The earliest toy trains were made from lead and had no moving parts. Some had wheels that flipped, but these needed to be pushed or pulled. Some of the early 19th-century drive toy rails were made from tinplate, such as the large, durable, stylized locomotive toys in the U.S., which were painted gold and red and decorated with hearts and flowers. model trains gainesville fl
Around 1875, technological advancements in materials and manufacturing enabled tin to be scraped, cut, rolled, and lithographed faster than previously.
Toy trains were altered when Märklina German firm that specialized in doll house accessories, sought to make an equivalent toy for boys where a continuous revenue stream could be guaranteed by selling add-on accessories for decades after the initial purchase. In addition to boxed sets comprising a train and track, Märklin offered extra track, rolling stock, and buildings offered separately, creating the predecessor to the modern model train layout featuring buildings and scenery in addition to a working train.
Electric trains followed, with the first appearing in 1897, produced by the U.S. firm Carlisle & Finch. As home use of electricity became more common in the early 20th century, electric trains gained popularity and as time moved on, these electric trains grew in sophistication, gaining lighting, the ability to change management, to emit a whistling sound, to smoke, to couple and uncouple cars as well as load and unload cargo. Toy trains by the first half of the 20th century were frequently made of lithographed tin; later trains were frequently made mostly of plastic.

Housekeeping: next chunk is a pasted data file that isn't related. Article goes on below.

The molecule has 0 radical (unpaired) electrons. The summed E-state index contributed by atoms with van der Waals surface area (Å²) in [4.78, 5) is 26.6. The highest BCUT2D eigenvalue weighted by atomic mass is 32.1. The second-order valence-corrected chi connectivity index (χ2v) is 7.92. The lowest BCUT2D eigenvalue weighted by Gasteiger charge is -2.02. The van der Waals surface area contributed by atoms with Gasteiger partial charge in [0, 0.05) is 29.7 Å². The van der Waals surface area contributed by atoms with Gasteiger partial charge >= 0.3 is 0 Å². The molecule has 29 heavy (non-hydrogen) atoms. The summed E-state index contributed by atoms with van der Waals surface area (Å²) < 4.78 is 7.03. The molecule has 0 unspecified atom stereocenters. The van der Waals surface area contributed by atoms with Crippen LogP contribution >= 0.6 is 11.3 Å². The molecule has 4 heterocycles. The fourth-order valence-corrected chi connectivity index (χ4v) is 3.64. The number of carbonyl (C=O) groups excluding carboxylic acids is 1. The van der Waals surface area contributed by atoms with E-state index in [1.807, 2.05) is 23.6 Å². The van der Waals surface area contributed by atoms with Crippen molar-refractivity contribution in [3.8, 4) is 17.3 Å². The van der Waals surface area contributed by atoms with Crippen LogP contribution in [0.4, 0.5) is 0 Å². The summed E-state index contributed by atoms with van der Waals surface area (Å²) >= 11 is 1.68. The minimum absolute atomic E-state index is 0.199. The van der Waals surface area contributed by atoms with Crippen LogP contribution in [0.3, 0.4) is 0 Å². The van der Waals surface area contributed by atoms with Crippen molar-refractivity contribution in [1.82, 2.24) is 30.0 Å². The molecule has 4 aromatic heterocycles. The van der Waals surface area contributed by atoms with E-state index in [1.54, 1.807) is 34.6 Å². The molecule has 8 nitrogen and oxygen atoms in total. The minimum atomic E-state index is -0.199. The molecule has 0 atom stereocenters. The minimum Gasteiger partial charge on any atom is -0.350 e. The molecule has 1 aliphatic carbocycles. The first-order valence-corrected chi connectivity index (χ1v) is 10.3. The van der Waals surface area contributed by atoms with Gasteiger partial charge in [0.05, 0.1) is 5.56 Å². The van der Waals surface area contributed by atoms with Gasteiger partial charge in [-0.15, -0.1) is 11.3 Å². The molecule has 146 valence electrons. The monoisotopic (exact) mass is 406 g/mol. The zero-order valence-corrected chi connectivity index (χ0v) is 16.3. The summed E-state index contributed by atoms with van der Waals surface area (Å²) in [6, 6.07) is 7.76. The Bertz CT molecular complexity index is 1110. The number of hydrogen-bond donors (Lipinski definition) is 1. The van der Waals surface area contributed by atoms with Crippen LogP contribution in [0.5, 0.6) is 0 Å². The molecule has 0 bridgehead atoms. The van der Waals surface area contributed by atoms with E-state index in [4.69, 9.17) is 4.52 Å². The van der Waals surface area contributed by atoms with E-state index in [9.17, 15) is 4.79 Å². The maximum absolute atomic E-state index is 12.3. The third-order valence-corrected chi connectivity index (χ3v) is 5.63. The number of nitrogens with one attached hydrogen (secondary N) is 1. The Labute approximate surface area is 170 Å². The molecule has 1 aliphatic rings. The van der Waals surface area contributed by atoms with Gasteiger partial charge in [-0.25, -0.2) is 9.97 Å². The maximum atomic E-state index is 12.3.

Pull toys and wind-up trains were marketed towards kids, while electric trains were marketed towards teenagers, particularly teenaged boys. It was during the 1950s the modern emphasis on realism in model railroading began to catch on. Consumer interest in trains as toys waned in the late 1950s, but has undergone resurgence since the late 1990s due in large part to the popularity of Thomas the Tank Engine.
Today, S gauge and O gauge railroads are still considered toy trains even by their adherents and are often accessorized with semi-scale model buildings by Plasticville or even K-Line (who owns the rights to the Plasticville-like buildings created by Marx from the 1950s into the 1970s). However, as a result of their high cost, one is more likely to find an HO scale or N scale train set at a toy shop than a O scale collection.
Many modern electrical toy trains comprise sophisticated electronic equipment that emit digitized sound effects and allow the operator to securely and easily run multiple remote controller trains on a single loop of track. In the last few years, many toy train operators may operate a train using a TV camera at the front part of the motor and hooked up to a display, such as pc monitor. This will show an image, similar to that of a genuine (smaller size) railroad)
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